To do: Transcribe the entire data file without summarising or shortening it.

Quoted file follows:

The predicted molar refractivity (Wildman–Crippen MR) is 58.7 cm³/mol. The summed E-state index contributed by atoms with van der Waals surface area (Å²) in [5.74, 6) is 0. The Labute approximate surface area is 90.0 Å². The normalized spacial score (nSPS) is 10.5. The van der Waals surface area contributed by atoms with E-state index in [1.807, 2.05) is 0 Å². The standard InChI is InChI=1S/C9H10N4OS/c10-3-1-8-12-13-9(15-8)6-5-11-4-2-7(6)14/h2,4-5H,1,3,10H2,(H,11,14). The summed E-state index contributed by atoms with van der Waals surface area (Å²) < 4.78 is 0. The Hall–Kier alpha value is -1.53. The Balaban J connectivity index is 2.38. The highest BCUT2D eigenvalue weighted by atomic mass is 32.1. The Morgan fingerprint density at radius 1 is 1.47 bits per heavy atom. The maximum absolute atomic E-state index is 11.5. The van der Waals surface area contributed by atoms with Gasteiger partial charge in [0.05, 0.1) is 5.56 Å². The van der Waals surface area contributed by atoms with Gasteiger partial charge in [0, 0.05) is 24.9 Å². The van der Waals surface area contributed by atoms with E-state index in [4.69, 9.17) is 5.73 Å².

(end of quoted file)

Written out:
The predicted molar refractivity (Wildman–Crippen MR) is 58.7 cm³/mol. The summed E-state index contributed by atoms with van der Waals surface area (Å²) in [5.74, 6) is 0. The Labute approximate surface area is 90.0 Å². The normalized spacial score (nSPS) is 10.5. The van der Waals surface area contributed by atoms with E-state index in [1.807, 2.05) is 0 Å². The standard InChI is InChI=1S/C9H10N4OS/c10-3-1-8-12-13-9(15-8)6-5-11-4-2-7(6)14/h2,4-5H,1,3,10H2,(H,11,14). The summed E-state index contributed by atoms with van der Waals surface area (Å²) < 4.78 is 0. The Hall–Kier alpha value is -1.53. The Balaban J connectivity index is 2.38. The highest BCUT2D eigenvalue weighted by atomic mass is 32.1. The Morgan fingerprint density at radius 1 is 1.47 bits per heavy atom. The maximum absolute atomic E-state index is 11.5. The van der Waals surface area contributed by atoms with Gasteiger partial charge in [0.05, 0.1) is 5.56 Å². The van der Waals surface area contributed by atoms with Gasteiger partial charge in [0, 0.05) is 24.9 Å². The van der Waals surface area contributed by atoms with E-state index in [4.69, 9.17) is 5.73 Å².